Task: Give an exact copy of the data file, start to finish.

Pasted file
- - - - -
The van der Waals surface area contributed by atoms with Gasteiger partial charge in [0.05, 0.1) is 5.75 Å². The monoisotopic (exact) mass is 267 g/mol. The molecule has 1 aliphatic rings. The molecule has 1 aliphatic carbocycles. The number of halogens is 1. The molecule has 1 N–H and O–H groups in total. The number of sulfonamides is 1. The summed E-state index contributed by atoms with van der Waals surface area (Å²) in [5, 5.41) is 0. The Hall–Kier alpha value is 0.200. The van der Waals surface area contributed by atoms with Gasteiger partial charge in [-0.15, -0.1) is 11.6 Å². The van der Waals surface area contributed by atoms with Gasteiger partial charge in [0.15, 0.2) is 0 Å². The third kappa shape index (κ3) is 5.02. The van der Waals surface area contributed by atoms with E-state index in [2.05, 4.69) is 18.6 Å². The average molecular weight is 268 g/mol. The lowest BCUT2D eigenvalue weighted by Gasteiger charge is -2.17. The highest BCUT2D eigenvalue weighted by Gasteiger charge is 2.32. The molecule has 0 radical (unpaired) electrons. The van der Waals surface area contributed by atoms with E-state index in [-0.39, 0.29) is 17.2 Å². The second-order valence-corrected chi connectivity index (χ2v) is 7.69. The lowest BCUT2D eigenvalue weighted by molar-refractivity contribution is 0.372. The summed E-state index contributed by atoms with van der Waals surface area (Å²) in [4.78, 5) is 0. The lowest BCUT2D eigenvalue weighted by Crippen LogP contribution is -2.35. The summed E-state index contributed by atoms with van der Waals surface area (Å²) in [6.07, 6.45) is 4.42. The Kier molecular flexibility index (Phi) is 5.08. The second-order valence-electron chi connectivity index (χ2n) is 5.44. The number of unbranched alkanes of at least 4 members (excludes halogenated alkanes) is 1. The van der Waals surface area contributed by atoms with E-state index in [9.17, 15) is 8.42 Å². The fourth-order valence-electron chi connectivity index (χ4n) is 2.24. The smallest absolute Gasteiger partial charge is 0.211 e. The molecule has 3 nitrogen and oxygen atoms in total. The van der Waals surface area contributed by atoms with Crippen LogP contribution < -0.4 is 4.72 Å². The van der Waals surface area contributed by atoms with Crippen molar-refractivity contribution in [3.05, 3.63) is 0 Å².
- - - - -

The van der Waals surface area contributed by atoms with Gasteiger partial charge in [0.05, 0.1) is 5.75 Å². The monoisotopic (exact) mass is 267 g/mol. The molecule has 1 aliphatic rings. The molecule has 1 aliphatic carbocycles. The number of halogens is 1. The molecule has 1 N–H and O–H groups in total. The number of sulfonamides is 1. The summed E-state index contributed by atoms with van der Waals surface area (Å²) in [5, 5.41) is 0. The Hall–Kier alpha value is 0.200. The van der Waals surface area contributed by atoms with Gasteiger partial charge in [-0.15, -0.1) is 11.6 Å². The van der Waals surface area contributed by atoms with Gasteiger partial charge in [0.15, 0.2) is 0 Å². The third kappa shape index (κ3) is 5.02. The van der Waals surface area contributed by atoms with E-state index in [2.05, 4.69) is 18.6 Å². The average molecular weight is 268 g/mol. The lowest BCUT2D eigenvalue weighted by Gasteiger charge is -2.17. The highest BCUT2D eigenvalue weighted by Gasteiger charge is 2.32. The molecule has 0 radical (unpaired) electrons. The van der Waals surface area contributed by atoms with E-state index in [-0.39, 0.29) is 17.2 Å². The second-order valence-corrected chi connectivity index (χ2v) is 7.69. The lowest BCUT2D eigenvalue weighted by molar-refractivity contribution is 0.372. The summed E-state index contributed by atoms with van der Waals surface area (Å²) in [4.78, 5) is 0. The lowest BCUT2D eigenvalue weighted by Crippen LogP contribution is -2.35. The summed E-state index contributed by atoms with van der Waals surface area (Å²) in [6.07, 6.45) is 4.42. The Kier molecular flexibility index (Phi) is 5.08. The second-order valence-electron chi connectivity index (χ2n) is 5.44. The number of unbranched alkanes of at least 4 members (excludes halogenated alkanes) is 1. The van der Waals surface area contributed by atoms with E-state index in [9.17, 15) is 8.42 Å². The fourth-order valence-electron chi connectivity index (χ4n) is 2.24. The smallest absolute Gasteiger partial charge is 0.211 e. The molecule has 3 nitrogen and oxygen atoms in total. The van der Waals surface area contributed by atoms with Crippen LogP contribution < -0.4 is 4.72 Å². The van der Waals surface area contributed by atoms with Crippen molar-refractivity contribution in [3.05, 3.63) is 0 Å².